I was privileged to get in after closing time! as in normal time there are hundreds of people storming the room with temperature exceeding 35 degrees so photography is almost impossible.

                              Music (room 112) and Champagne have made this visit one of the best I have ever encountered.

                              http://www.fashionbyvogue.com/events...itage/day.html


                              Please be patience to load and let me know what you think

                              Special thanks to Martin Hopkins who helped me to understand how to create a map etc,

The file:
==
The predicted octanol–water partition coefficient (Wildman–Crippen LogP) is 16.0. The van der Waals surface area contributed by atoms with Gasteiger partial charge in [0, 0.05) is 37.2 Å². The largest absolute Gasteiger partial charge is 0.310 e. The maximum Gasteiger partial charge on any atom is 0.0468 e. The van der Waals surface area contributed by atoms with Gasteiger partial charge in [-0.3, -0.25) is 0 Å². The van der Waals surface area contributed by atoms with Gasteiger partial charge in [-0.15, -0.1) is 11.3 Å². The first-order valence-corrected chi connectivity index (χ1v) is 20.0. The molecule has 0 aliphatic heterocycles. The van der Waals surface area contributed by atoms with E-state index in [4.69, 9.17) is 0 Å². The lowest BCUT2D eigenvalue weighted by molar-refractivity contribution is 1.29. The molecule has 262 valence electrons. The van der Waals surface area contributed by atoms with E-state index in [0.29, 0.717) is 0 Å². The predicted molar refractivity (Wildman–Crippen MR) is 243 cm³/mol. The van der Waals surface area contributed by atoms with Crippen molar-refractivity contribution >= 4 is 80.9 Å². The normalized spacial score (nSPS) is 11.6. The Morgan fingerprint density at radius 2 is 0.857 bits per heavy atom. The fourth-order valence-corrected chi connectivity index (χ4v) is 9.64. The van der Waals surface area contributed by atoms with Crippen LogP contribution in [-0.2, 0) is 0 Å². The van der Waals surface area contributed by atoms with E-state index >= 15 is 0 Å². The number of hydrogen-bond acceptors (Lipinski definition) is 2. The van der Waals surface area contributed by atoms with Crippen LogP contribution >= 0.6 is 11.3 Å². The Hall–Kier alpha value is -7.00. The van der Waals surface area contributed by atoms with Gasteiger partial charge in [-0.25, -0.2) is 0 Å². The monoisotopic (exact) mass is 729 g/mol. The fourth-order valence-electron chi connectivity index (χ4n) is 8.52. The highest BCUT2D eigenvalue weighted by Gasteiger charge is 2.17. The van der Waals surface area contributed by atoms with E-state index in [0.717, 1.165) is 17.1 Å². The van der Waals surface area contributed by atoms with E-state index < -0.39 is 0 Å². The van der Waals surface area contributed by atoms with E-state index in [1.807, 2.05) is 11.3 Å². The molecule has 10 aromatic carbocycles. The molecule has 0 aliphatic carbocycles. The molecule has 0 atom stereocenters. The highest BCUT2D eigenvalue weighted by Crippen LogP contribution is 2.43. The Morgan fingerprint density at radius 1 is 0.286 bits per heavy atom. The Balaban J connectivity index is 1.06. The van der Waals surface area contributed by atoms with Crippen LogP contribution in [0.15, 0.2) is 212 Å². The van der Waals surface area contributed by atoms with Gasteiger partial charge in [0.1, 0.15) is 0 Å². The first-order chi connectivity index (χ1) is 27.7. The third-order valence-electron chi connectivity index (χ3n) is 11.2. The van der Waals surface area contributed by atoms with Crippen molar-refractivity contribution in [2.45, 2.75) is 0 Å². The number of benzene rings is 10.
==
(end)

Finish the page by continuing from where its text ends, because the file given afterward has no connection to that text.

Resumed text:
Special thanks to the guy at Topaz who created the best software enhancing program ever.

                              Erik Hoffman
                              www.erikhoffman.co.uk
                              Hi Erik,

                              Thanks for sharing. Excellent handheld panos. Wonderful places! You are so privileged!
                              One question. is monopod allowed?

                              Nick
                              Fanotec
                              We listen. We try harder.

                              Comment